Variously known as the Senat chair and Paris garden chair, it’s as much a symbol of Paris as the Eiffel Tower
Where will I see one? Jardin du Luxembourg is its natural habitat, as is the Tuilleries and Palais-Royal gardens in Paris. But also the Amsterdam Zoo, Brooklyn Bridge Park and domestic
gardens across the world.
How will I ID it? They’re the green metal park chairs that are as synonymous with Parisian parks as little boys sailing wooden boats in fountains.
How did they come about? The first Senat chairs were created in 1923 for the Jardin du Luxembourg by the Paris parks department workshops.
What’s so great about them? If you go to Paris and haven’t strolled around a garden and taken a load off on one, some say you haven’t experienced Paris. It harks back to the flaneur, the French name for a wanderer who strolled around observing urban life.
Surely they’re not still the originals? Well, no. In 1990 time had weathered the heavy iron numbers, so the French Senate issued a tender to get some more made. French outdoor furniture manufacturer Fermob won the contract.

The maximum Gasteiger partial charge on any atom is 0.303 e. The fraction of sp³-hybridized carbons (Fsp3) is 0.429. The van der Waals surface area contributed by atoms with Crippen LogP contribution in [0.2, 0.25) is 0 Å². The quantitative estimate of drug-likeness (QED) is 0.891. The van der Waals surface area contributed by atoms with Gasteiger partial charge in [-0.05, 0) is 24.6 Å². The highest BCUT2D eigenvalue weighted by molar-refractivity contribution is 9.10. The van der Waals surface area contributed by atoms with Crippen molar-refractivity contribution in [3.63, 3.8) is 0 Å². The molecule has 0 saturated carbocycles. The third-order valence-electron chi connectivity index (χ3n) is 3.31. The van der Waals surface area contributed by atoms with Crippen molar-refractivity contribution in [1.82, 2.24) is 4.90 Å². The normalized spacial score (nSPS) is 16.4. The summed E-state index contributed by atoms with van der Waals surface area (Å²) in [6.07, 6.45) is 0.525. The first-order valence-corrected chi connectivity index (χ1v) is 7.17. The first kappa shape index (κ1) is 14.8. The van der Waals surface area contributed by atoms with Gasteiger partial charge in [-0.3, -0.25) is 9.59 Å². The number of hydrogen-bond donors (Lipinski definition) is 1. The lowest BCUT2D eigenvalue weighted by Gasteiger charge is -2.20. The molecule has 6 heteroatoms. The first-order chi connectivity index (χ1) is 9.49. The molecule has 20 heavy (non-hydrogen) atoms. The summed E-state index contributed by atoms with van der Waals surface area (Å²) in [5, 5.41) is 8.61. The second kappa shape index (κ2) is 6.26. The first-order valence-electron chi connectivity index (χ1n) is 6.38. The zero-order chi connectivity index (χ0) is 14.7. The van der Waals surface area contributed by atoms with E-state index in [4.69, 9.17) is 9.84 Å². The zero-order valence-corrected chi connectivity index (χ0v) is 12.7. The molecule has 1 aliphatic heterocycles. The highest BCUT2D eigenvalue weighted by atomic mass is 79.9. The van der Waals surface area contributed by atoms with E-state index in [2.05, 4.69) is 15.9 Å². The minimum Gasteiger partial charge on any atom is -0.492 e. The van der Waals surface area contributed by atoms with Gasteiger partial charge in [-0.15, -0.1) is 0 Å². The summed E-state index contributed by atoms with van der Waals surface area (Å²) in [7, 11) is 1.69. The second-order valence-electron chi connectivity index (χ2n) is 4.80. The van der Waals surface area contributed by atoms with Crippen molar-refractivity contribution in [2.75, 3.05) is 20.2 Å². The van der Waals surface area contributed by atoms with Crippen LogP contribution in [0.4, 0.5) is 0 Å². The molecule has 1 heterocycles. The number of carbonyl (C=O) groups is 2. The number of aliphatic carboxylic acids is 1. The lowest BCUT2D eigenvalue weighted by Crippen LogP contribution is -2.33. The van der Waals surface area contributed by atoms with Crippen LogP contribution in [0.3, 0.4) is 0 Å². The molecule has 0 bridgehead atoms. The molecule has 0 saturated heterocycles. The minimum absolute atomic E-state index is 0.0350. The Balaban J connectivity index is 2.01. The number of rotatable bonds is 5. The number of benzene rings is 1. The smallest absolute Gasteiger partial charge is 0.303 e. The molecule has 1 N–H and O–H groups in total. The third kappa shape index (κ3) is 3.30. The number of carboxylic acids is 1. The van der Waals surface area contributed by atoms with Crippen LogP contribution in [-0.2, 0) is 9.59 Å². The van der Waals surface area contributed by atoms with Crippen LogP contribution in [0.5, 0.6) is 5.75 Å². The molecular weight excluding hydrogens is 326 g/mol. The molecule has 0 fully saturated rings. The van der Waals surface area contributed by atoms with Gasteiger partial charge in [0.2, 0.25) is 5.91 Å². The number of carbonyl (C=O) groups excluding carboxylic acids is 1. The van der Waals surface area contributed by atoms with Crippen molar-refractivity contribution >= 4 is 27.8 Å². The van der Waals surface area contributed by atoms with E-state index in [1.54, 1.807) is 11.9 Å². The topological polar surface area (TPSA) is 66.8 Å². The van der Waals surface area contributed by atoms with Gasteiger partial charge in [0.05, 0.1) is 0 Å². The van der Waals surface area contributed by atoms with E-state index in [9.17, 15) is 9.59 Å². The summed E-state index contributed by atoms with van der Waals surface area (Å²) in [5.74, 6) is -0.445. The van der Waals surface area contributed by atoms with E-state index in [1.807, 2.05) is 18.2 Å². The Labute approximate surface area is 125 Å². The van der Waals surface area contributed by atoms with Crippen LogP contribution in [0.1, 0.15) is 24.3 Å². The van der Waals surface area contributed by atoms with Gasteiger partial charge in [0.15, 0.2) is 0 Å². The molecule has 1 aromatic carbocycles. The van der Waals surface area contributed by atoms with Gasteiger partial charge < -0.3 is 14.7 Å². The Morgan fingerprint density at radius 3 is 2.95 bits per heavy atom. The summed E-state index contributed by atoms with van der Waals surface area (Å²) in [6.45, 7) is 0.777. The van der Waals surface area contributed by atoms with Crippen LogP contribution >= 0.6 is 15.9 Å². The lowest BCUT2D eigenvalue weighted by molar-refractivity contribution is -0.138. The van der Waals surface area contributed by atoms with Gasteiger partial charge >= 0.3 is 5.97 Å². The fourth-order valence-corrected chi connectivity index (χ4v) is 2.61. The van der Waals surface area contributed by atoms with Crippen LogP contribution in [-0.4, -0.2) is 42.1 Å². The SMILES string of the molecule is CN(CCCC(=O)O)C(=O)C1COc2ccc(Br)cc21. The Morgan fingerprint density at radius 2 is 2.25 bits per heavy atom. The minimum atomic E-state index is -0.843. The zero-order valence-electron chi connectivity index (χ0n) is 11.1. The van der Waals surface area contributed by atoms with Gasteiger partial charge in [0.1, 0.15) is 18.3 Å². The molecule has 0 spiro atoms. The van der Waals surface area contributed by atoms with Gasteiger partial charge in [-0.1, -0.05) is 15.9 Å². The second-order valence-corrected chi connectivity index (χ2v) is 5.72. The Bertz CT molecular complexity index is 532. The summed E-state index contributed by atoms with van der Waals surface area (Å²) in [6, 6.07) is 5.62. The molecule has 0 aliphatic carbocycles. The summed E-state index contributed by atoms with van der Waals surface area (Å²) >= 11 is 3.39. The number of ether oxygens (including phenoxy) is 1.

In 2003 Fermob asked French designer Frederic Sofia to reinterpret the Jardin du Luxembourg chairs, which were first created in 1923. His aluminium version is a lot more comfortable to sit on. (above, the modern Luxembourg chair, $690 from Jardin)
Are they comfortable? They are now. In the early 2000s Fermob asked designer Frederic Sofia to give it an update. He replaced the iron with lightweight aluminium, made the seats and slats wider so they wouldn’t cut into your thigh as you rested from your flaneur exertions, and gave them a new name – the Luxembourg chair.
But what if I don’t like green? You’re in luck. They come in 24 colours now including frosted lemon and lagoon blue. Plus, as part of the Luxembourg range you can get a matching bar trolley.
Now you’re talking. Where can I get one? The appropriately named Jardin in Auckland has Fermob everything.